Solutions and Actions:

  • Biodiverse farms act as sanctuaries for all types of pollinators, as different pollinators are needed for different crops.
  • Biodiversity of plants helps regulate pests through pest-predator relationships between insects. [3]
  • The Law of Return, of giving back, has ensured that societies create and maintain the web of life, including bees and can be supported by biodiversity over thousands of years. Food security depends on protecting the bees. [1]
  • Healthy populations of wild pollinators increase yields significantly. This is only maintained by cultivating biodiverse cropping.[1]
  • Improving habitat diversity within the landscape, and the inclusion of non- agricultural habitats have been shown to mitigate pollinator loss, boost pollinator numbers and improve ecosystem services. [1]
  • In November 2019, a wide alliance of NGOs, agricultural initiatives, grassroots movements, beekeeping associations and scientists from all over Europe, supported by a network of Civil Society organisations joined forces in the European’s Citizens Initiative (ECI) “Save bees and Farmers”. Their aim is to obtain a paradigm shift in European agriculture which enables bees and farmers to thrive in a healthy environment. [4]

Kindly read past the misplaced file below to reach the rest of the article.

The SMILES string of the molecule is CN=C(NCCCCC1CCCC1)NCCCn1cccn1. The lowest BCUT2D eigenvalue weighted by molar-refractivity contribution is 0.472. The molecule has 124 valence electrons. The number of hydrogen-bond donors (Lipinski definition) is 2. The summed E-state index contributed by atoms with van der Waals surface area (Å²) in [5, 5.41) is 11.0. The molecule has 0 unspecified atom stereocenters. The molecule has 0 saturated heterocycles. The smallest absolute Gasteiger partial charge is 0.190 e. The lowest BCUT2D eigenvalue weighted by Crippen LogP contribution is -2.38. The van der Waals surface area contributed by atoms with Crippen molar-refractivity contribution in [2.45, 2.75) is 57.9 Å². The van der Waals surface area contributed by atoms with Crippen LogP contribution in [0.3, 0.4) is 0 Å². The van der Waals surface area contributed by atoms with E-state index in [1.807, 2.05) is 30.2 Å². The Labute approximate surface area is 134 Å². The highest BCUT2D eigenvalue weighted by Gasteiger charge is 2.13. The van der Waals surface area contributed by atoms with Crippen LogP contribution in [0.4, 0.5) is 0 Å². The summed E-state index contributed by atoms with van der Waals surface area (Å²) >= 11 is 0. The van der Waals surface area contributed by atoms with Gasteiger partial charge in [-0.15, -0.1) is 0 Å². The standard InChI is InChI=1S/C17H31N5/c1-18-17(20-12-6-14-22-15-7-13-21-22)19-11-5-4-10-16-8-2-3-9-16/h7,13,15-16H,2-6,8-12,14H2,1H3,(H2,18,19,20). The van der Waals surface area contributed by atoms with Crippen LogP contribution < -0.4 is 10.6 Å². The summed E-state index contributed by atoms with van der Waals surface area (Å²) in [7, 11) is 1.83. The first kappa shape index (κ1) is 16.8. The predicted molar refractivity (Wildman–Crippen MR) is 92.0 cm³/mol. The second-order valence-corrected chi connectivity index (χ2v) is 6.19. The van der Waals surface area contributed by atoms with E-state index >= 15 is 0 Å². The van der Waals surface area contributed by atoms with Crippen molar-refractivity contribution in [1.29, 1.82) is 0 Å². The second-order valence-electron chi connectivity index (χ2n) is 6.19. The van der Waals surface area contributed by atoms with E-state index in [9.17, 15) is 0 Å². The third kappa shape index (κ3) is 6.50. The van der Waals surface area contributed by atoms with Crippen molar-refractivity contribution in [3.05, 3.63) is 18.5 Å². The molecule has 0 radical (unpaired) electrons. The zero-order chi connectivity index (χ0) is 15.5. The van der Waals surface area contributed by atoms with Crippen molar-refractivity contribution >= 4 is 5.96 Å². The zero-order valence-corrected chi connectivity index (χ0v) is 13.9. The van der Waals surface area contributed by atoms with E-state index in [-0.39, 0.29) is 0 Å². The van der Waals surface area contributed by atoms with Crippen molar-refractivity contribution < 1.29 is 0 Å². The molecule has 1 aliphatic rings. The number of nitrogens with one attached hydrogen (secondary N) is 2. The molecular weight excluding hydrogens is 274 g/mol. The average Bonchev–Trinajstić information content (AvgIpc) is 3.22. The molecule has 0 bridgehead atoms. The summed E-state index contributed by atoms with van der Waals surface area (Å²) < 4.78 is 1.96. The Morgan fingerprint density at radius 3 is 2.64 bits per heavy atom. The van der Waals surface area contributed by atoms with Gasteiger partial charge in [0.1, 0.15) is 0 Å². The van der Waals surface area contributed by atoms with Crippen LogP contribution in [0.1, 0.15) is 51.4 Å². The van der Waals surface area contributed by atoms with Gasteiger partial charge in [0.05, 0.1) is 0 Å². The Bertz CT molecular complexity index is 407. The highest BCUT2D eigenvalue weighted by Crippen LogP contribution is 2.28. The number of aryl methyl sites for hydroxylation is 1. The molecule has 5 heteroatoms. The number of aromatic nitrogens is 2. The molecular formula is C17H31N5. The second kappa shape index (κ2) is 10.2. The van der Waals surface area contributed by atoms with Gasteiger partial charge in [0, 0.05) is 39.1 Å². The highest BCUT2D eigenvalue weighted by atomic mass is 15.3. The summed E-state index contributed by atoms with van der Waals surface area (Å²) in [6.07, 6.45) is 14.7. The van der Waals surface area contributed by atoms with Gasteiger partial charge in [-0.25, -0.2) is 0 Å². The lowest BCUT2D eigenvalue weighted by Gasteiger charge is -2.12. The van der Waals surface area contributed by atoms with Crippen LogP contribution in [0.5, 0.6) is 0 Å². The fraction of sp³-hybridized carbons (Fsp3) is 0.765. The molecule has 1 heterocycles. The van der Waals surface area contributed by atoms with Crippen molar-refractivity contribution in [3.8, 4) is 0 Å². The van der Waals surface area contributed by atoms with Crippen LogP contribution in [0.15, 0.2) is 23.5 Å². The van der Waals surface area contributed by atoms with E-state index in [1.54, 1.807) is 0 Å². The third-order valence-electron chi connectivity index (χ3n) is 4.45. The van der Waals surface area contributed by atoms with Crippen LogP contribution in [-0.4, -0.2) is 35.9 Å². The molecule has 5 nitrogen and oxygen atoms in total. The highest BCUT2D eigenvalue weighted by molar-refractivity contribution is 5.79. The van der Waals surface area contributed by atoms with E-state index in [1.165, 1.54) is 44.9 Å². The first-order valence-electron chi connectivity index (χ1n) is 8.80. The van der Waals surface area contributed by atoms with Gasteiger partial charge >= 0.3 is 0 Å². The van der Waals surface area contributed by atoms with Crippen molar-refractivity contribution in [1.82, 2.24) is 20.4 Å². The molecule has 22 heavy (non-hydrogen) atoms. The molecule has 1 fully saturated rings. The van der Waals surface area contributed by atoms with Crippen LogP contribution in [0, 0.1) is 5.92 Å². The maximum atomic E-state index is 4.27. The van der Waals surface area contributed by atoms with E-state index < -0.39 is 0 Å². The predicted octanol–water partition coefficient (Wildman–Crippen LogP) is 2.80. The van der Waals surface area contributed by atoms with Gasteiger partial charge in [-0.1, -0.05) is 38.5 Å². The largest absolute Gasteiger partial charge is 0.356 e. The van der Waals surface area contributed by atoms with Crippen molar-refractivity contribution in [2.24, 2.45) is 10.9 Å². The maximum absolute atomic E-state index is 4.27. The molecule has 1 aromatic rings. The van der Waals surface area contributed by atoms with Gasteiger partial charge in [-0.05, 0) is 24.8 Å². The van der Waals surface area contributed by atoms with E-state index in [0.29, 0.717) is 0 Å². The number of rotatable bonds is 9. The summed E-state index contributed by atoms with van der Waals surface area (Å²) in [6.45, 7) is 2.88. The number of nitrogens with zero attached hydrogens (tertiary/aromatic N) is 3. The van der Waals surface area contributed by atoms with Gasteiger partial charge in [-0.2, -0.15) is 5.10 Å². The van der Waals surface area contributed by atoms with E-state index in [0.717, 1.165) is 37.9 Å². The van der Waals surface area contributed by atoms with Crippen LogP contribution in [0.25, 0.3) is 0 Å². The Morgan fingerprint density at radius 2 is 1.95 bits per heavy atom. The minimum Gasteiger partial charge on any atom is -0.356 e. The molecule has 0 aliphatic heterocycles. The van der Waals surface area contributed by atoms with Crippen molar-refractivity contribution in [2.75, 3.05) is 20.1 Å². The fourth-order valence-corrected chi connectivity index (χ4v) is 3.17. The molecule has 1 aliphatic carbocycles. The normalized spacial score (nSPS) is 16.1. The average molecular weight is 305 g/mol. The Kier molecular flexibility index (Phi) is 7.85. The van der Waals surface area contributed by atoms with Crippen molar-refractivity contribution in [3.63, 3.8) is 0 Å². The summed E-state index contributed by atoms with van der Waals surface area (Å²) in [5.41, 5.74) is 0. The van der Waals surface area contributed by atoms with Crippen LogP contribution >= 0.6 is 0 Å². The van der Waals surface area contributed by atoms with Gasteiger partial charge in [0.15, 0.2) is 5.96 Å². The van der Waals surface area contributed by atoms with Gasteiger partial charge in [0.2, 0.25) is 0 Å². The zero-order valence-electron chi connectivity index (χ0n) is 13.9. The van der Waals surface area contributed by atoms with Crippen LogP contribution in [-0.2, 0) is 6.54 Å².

• Landscape elements such as trees, wildflower strips and hedges serve as habitats where insects, birds, lizards and many other animals forage, breed and find shelter, among them beneficial ones that pollinate crops or fight pests.Landscape elements such as trees, wildflower strips and hedges serve as habitats where insects, birds, lizards and many other animals forage, breed and find shelter, among them beneficial ones that pollinate crops or fight pests. [5]
  • Promote the planting of bee-attractive leguminous varieties, such as lentils, chickpeas, beans and so on, to benefit biodiversity, soils and farmers. In pesticide-free agriculture, bee-attractive leguminous plants play a vital role: they provide feed for beneficial insects while at the same time enriching soils in nitrogen, thus naturally fertilizing soils and promoting living soils. [5]
  • Grasslands are important habitats for bees and pollinators. Intensely used and overused grasslands constrain feed for bees as well as other insects, and reduce ecosystem diversity. Extensive management of grassland, without pesticides and chemical fertilizers is a measure that can quickly enhance biodiversity.[5]
  • Together as diverse species and diverse cultures and through poison free organic food and farming, which offer climate solutions and rejuvenate biodiversity, we have the creative power to stop the sixth mass extinction and ecological catastrophe. [6]
  1. The Future of our Daily Bread: Regeneration or Collapse
  1. Food for Health Manifesto
  1. The Future of Food – Farming with Nature, Cultivating the Future
  1. Save bees and farmers – European citizens’ Initiative
  1. Annex to the European Citizens’ Initiative “Save bees and farmers! Towards a Bee-friendly agriculture for a healthy environment
  1. Poison-free Food and Farming 2030
  1. Robotic bees for crop pollination: Why drones cannot replace biodiversity